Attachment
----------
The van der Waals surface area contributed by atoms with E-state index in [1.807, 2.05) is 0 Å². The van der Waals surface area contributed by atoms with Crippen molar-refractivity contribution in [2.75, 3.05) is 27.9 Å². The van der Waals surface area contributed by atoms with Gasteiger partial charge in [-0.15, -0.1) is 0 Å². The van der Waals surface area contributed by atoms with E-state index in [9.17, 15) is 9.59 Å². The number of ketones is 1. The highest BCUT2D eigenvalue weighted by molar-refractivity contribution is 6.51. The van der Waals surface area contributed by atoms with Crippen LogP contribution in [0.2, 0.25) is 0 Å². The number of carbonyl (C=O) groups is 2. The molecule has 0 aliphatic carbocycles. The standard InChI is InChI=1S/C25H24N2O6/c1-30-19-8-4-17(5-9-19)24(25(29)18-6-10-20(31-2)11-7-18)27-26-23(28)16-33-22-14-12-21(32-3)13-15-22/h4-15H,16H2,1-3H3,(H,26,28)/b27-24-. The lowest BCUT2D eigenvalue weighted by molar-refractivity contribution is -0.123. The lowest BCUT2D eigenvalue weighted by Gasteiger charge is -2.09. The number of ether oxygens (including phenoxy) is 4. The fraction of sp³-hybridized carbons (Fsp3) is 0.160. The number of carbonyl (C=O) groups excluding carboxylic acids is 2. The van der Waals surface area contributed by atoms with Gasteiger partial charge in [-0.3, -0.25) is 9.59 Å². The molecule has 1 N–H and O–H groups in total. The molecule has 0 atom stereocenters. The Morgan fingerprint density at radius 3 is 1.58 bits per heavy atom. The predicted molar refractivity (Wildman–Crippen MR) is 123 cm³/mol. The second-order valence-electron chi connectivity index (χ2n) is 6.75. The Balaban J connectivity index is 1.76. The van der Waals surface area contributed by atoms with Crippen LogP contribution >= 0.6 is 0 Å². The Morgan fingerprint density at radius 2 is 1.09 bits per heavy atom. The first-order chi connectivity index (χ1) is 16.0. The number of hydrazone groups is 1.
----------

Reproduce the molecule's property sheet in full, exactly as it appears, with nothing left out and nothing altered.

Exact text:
The van der Waals surface area contributed by atoms with E-state index in [1.807, 2.05) is 0 Å². The van der Waals surface area contributed by atoms with Crippen molar-refractivity contribution in [2.75, 3.05) is 27.9 Å². The van der Waals surface area contributed by atoms with Gasteiger partial charge in [-0.15, -0.1) is 0 Å². The van der Waals surface area contributed by atoms with E-state index in [9.17, 15) is 9.59 Å². The number of ketones is 1. The highest BCUT2D eigenvalue weighted by molar-refractivity contribution is 6.51. The van der Waals surface area contributed by atoms with Crippen LogP contribution in [0.2, 0.25) is 0 Å². The number of carbonyl (C=O) groups is 2. The molecule has 0 aliphatic carbocycles. The standard InChI is InChI=1S/C25H24N2O6/c1-30-19-8-4-17(5-9-19)24(25(29)18-6-10-20(31-2)11-7-18)27-26-23(28)16-33-22-14-12-21(32-3)13-15-22/h4-15H,16H2,1-3H3,(H,26,28)/b27-24-. The lowest BCUT2D eigenvalue weighted by molar-refractivity contribution is -0.123. The lowest BCUT2D eigenvalue weighted by Gasteiger charge is -2.09. The number of ether oxygens (including phenoxy) is 4. The fraction of sp³-hybridized carbons (Fsp3) is 0.160. The number of carbonyl (C=O) groups excluding carboxylic acids is 2. The van der Waals surface area contributed by atoms with Gasteiger partial charge in [-0.3, -0.25) is 9.59 Å². The molecule has 1 N–H and O–H groups in total. The molecule has 0 atom stereocenters. The Morgan fingerprint density at radius 3 is 1.58 bits per heavy atom. The predicted molar refractivity (Wildman–Crippen MR) is 123 cm³/mol. The second-order valence-electron chi connectivity index (χ2n) is 6.75. The Balaban J connectivity index is 1.76. The van der Waals surface area contributed by atoms with Crippen LogP contribution >= 0.6 is 0 Å². The Morgan fingerprint density at radius 2 is 1.09 bits per heavy atom. The first-order chi connectivity index (χ1) is 16.0. The number of hydrazone groups is 1.